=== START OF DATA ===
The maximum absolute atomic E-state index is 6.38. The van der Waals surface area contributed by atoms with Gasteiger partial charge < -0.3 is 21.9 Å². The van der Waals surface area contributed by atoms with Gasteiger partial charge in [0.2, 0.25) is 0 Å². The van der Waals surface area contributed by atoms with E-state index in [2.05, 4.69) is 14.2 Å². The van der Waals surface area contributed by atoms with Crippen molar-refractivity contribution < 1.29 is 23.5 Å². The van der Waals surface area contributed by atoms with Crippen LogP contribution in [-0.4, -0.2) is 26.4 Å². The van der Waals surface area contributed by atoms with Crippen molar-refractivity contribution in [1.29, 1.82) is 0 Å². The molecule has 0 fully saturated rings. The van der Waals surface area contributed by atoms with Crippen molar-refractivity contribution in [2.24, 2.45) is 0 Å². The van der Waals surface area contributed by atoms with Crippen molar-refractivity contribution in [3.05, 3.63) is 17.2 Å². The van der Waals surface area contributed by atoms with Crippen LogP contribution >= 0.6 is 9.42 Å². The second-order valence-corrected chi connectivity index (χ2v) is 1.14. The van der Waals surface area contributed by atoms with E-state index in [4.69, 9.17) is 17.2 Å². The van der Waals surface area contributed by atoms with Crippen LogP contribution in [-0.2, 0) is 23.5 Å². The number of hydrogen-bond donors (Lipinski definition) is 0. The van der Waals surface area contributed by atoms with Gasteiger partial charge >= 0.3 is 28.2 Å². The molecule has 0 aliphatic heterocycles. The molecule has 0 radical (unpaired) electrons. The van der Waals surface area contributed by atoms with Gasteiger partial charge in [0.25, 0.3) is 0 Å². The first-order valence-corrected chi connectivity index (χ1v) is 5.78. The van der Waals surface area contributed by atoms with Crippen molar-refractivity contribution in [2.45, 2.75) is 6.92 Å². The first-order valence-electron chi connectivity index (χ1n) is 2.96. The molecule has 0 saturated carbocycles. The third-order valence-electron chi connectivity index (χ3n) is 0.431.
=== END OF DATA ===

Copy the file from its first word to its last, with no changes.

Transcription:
The maximum absolute atomic E-state index is 6.38. The van der Waals surface area contributed by atoms with Gasteiger partial charge < -0.3 is 21.9 Å². The van der Waals surface area contributed by atoms with Gasteiger partial charge in [0.2, 0.25) is 0 Å². The van der Waals surface area contributed by atoms with E-state index in [2.05, 4.69) is 14.2 Å². The van der Waals surface area contributed by atoms with Crippen molar-refractivity contribution < 1.29 is 23.5 Å². The van der Waals surface area contributed by atoms with Crippen LogP contribution in [-0.4, -0.2) is 26.4 Å². The van der Waals surface area contributed by atoms with Crippen molar-refractivity contribution in [1.29, 1.82) is 0 Å². The molecule has 0 fully saturated rings. The van der Waals surface area contributed by atoms with Crippen molar-refractivity contribution in [2.24, 2.45) is 0 Å². The van der Waals surface area contributed by atoms with Crippen molar-refractivity contribution in [3.05, 3.63) is 17.2 Å². The van der Waals surface area contributed by atoms with Crippen LogP contribution >= 0.6 is 9.42 Å². The second-order valence-corrected chi connectivity index (χ2v) is 1.14. The van der Waals surface area contributed by atoms with E-state index in [4.69, 9.17) is 17.2 Å². The van der Waals surface area contributed by atoms with Crippen LogP contribution in [-0.2, 0) is 23.5 Å². The number of hydrogen-bond donors (Lipinski definition) is 0. The van der Waals surface area contributed by atoms with Gasteiger partial charge >= 0.3 is 28.2 Å². The molecule has 0 aliphatic heterocycles. The molecule has 0 radical (unpaired) electrons. The van der Waals surface area contributed by atoms with Gasteiger partial charge in [0.25, 0.3) is 0 Å². The first-order valence-corrected chi connectivity index (χ1v) is 5.78. The van der Waals surface area contributed by atoms with Crippen molar-refractivity contribution in [2.45, 2.75) is 6.92 Å². The first-order valence-electron chi connectivity index (χ1n) is 2.96. The molecule has 0 saturated carbocycles. The third-order valence-electron chi connectivity index (χ3n) is 0.431.